No time for politicsThe sweeping election victory of the left alliance consisting of the CPN-UML and the CPN (Maoist Centre) has ended a decade-long transition period marked by musical chairs-like government changes,
The sweeping election victory of the left alliance consisting of the CPN-UML and the CPN (Maoist Centre) has ended a decade-long transition period marked by musical chairs-like government changes, a protracted Constituent Assembly, disputes over constitutional clauses, intermittent external interference, sloppy governance and rampant corruption. The deadlock over the issue of holding the National Assembly election first or forming the government first, akin to the chicken or the egg conundrum, has ended.
The inopportune proposition of creating the party unification modality prior to forming the new government has been grossly misinterpreted as being the people’s mandate. The tussle for power between the two majority party supremos over the positions of party chair, parliamentary party leader and prime minister is worrisome. The people’s mandate is actually forming new governments at the provincial and federal levels, and kicking off national development activities by correcting past mistakes.
Test in competence
After having experienced a rigorous process of democratic exercises and upheavals for the past seven decades, the Nepali people are amply conscious, intelligent and judicious in decision making. Politics and the political system are not an end in themselves as may have been portrayed, but a means to safeguard the national interest and achieve development goals. Never ending political intrigues, idiosyncratic political attitudes, behaviours and egotism, political juvenility and development management inexperience which are inconsistent to the people’s mandate should be eliminated by the party leadership.
The tests of political leadership lie in a smooth and effective execution of the federal system, and utmost maturity and competence in producing tangible outputs and outcomes which lead to people’s wellbeing and national development. The new federal government already has a mountain of accumulated priorities carried over from the past. It has a lot to accomplish from day one without wasting even a single minute. It has to become evidence-based, value adding, constructive and optimally productive in a time bound, qualitative, cost-effective and sustainable manner.
All the political issues have been like resolved, and the country should now embark on economic growth and infrastructure development by thinking of long-term goals and focusing on short-term powerful actions to produce quick results. Any increase in direct and indirect tax rates should be carefully decided and not directed to a populist budget. The greater the production in agriculture, horticulture, livestock, dairy and manufacturing industries besides hydropower and tourism, the greater the amount of tax revenue for the government to pay for the cost of federal structures and development needs while still keeping tax rates low and affordable.
The people have been economically debilitated and the business sector is in a downturn. The export of human capital as migrant workers and Nepal’s economic and infrastructure development suffering a serious setback for lack of new job creation needs to be re-examined. At least 40 percent of the country’s agricultural land has been lying fallow, and 500,000 active youths are entering the labour market annually but there are no jobs to be had. It is urgent to complete the reconstruction of homes and infrastructure destroyed by the 2015 earthquake. Likewise, 21 national pride infrastructure projects and others in the pipeline including railways, roads and hydropower need to be implemented.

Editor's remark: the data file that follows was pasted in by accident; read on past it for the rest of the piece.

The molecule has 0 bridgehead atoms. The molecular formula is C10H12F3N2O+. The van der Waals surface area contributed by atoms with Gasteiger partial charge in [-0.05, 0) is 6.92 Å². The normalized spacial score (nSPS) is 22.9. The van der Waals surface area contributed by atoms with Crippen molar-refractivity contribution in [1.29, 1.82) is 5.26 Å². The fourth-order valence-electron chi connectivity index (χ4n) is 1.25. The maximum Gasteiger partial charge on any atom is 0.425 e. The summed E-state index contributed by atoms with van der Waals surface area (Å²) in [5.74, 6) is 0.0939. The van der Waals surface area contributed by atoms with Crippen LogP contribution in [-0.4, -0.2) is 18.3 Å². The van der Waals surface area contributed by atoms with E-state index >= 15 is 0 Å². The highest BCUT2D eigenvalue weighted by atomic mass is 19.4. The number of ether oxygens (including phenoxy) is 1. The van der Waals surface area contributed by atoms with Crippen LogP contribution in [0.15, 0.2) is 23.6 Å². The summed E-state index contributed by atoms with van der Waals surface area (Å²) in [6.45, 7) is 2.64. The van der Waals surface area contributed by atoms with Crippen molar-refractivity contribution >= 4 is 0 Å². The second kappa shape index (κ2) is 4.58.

The people’s mandate as expressed through the federal election dictates that service delivery be decentralised and optimised all across the country and not made Kathmandu-centric. The concentration of medical colleges, employment opportunities and business centres in the capital has led to a demographic influx. Effective measures need to be implemented to prevent air and highway accidents. Excessive air pollution caused by damaged and dusty roads, traffic jams and a high automobile density in urban centres like Kathmandu should be addressed.
Violence manifests itself in different forms. They include insecurity in rural communities along the southern border with India, domestic violence where 22 percent of women between the ages of 15-49 experience physical violence while 7 percent experience sexual violence, human trafficking and child labour. They should be stopped. Investigations into rampant corruption, money laundering and cartels should be started.
With regard to external relations, pending bilateral issues should be dealt with while maintaining equidistance and friendly ties and cooperation with our friendly neighbours, India and China. The federal government should resolve issues like the Lipulekh/Lipu Himalayan pass agreement and the occupation of Nepal’s Kalapani and Susta. Dilapidated demarcation pillars, embankments and dams causing flood insecurity in the Tarai plains should be built and rehabilitated. The 1950 Nepal-India Treaty of Peace and Friendship should be amended.
Democracy is not a whimsical mindset of unpredictability, nor can it be assumed to be a ‘game of any possibilities’ as often said, as it misconstrues the people’s mandate, which costs the country dear. Party politics and power struggles should not be permanent issues as they are counterproductive to the wellbeing of the people and the core business of nation building. However, they can happen every five years during federal elections as in the intelligent and successful democracies of the West.
Dixit is an expert in integrated development issues